Major suggests he opposes first-past-the-post
By Ian Dunt
Former prime minister John Major has strongly implied he has run out of sympathy with Britain’s first-past-the-post electoral system.
Speaking to the public administration select committee, Sir John voiced traditional criticism of the system’s unrepresentative results.
“Our system throws up freakish government majorities that bear very little relationship to the voting pattern of the electorate at large,” he said.
“To address these over-mighty governments, parliament needs more ability to challenge the executive.”
He continued: “I am pretty dismayed at the disregard in which politics is held today and the way in which politics often seems to malfunction.
“I think this can be put right, and I think it needs to be put right, and part of the remedy is reforms to make the Commons more efficient and better regarded.
Sir John also suggested cutting down the number of ministers by half.
“Certainly, the government has too many ministers,” he said.
“The payroll vote is too dominant.”
The committee is looking into the constitutional implications of appointing government ministers from outside the Commons.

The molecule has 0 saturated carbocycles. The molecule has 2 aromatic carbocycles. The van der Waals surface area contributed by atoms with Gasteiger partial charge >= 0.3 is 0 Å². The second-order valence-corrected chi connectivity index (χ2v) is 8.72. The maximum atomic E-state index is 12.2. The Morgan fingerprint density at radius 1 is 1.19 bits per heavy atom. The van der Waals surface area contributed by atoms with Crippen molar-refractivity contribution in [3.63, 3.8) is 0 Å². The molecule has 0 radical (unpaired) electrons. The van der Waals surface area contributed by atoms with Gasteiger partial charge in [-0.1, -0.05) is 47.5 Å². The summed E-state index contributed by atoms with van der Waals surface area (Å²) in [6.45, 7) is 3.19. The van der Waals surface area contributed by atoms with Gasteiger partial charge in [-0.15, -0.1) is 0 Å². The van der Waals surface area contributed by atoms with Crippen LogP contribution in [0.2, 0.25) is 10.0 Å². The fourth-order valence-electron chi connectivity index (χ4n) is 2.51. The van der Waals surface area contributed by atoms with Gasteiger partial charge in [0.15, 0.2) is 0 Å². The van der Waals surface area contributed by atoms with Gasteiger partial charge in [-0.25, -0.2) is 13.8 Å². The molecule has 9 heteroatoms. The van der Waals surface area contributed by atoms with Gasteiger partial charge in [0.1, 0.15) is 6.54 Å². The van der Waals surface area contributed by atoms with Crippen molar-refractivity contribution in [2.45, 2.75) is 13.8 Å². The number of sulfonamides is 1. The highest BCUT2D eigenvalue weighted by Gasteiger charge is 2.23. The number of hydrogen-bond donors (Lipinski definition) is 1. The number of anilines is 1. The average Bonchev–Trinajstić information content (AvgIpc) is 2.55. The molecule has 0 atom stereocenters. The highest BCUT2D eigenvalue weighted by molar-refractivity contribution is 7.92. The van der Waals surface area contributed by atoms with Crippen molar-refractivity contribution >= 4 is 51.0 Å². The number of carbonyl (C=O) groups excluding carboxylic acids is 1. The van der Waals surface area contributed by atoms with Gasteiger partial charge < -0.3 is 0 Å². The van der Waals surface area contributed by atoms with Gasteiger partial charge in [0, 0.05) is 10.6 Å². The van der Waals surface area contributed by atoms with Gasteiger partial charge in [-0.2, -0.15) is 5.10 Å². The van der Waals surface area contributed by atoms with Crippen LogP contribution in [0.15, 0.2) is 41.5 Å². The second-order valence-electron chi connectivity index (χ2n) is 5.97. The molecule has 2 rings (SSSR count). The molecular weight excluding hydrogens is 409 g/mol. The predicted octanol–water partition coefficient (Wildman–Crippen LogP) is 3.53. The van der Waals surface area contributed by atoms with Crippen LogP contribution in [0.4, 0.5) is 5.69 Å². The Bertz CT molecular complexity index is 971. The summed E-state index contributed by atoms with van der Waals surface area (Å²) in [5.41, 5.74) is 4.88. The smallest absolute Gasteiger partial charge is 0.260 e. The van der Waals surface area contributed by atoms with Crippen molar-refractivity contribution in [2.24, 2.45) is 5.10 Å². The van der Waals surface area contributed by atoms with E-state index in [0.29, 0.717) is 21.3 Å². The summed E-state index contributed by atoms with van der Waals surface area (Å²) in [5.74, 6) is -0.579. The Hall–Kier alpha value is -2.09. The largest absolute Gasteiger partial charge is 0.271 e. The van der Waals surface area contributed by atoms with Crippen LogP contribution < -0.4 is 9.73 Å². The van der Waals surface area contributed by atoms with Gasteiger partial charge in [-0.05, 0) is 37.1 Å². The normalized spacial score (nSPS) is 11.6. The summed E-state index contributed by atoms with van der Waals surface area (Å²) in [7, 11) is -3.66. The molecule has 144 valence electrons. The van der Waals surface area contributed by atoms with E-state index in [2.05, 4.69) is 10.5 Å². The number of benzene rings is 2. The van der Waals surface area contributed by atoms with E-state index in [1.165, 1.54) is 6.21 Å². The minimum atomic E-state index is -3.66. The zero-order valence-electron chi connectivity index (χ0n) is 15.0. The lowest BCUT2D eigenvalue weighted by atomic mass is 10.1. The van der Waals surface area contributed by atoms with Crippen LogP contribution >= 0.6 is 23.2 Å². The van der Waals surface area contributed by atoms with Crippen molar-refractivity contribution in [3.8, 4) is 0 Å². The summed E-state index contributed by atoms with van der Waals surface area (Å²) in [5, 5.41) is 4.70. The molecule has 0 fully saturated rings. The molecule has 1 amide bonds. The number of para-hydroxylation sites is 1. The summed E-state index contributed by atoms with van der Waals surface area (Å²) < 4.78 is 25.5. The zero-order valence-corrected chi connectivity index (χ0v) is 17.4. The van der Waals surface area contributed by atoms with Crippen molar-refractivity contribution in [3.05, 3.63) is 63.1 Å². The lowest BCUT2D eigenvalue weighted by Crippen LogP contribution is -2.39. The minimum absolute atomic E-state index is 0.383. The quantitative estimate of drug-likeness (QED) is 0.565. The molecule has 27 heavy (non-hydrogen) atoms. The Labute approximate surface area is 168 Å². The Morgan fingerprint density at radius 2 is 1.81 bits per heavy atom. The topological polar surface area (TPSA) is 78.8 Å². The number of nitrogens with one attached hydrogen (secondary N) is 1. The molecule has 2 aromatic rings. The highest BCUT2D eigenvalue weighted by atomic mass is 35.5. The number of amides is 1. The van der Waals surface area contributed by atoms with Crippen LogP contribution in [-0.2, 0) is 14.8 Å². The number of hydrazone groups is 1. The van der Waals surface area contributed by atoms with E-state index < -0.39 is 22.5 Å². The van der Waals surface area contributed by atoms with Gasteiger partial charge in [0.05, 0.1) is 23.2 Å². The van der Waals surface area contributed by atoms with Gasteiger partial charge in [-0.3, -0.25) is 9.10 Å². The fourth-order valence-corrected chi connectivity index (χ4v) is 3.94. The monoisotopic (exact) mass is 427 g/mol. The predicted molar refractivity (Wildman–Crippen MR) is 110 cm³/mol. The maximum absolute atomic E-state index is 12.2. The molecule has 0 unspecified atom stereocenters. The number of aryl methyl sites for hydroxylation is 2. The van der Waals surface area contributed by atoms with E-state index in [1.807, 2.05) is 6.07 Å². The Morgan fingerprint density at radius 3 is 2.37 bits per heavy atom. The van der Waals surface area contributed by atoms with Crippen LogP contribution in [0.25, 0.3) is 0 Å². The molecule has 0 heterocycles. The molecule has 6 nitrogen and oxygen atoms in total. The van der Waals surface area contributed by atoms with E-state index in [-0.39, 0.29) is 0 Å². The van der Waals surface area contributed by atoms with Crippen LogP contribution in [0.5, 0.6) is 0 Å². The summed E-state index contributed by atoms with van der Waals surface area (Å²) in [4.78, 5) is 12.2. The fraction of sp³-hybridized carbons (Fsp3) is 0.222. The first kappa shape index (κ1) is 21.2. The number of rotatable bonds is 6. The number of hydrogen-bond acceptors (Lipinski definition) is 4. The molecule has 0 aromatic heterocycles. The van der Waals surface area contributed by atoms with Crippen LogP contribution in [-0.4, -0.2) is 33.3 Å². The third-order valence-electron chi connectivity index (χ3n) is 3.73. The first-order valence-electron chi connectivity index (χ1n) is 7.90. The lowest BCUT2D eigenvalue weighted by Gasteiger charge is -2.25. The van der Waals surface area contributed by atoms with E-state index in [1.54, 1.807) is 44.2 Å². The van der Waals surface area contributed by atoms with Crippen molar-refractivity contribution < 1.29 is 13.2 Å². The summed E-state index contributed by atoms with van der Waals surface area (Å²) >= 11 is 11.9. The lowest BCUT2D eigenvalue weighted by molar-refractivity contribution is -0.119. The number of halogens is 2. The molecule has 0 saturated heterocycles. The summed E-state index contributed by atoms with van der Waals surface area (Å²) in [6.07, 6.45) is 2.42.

The practise has increased in pace in recent years, with Gordon Brown appointing several ‘goats’ (government of all the talents) to his administration, usually by putting them in the Lords.
Early efforts, aimed especially at Lib Dems, earned him several mocking comments from then-Lib Dem leader Sir Menzies Campbell, who told him in the Commons that his open door resembled a “trap door”.
His decision to make Sir Alan Sugar ‘enterprise champion’ backfired spectacularly.
The Tories made official complaints about the role conflict with Sir Alan’s The Apprentice show on the BBC, claiming it contravened their commitment to impartiality.
And Sir Alan has proved to be a volatile government figure, making several public comments which proved highly controversial.
Over the weekend, he was criticised for suggesting he would not employ a pregnant woman.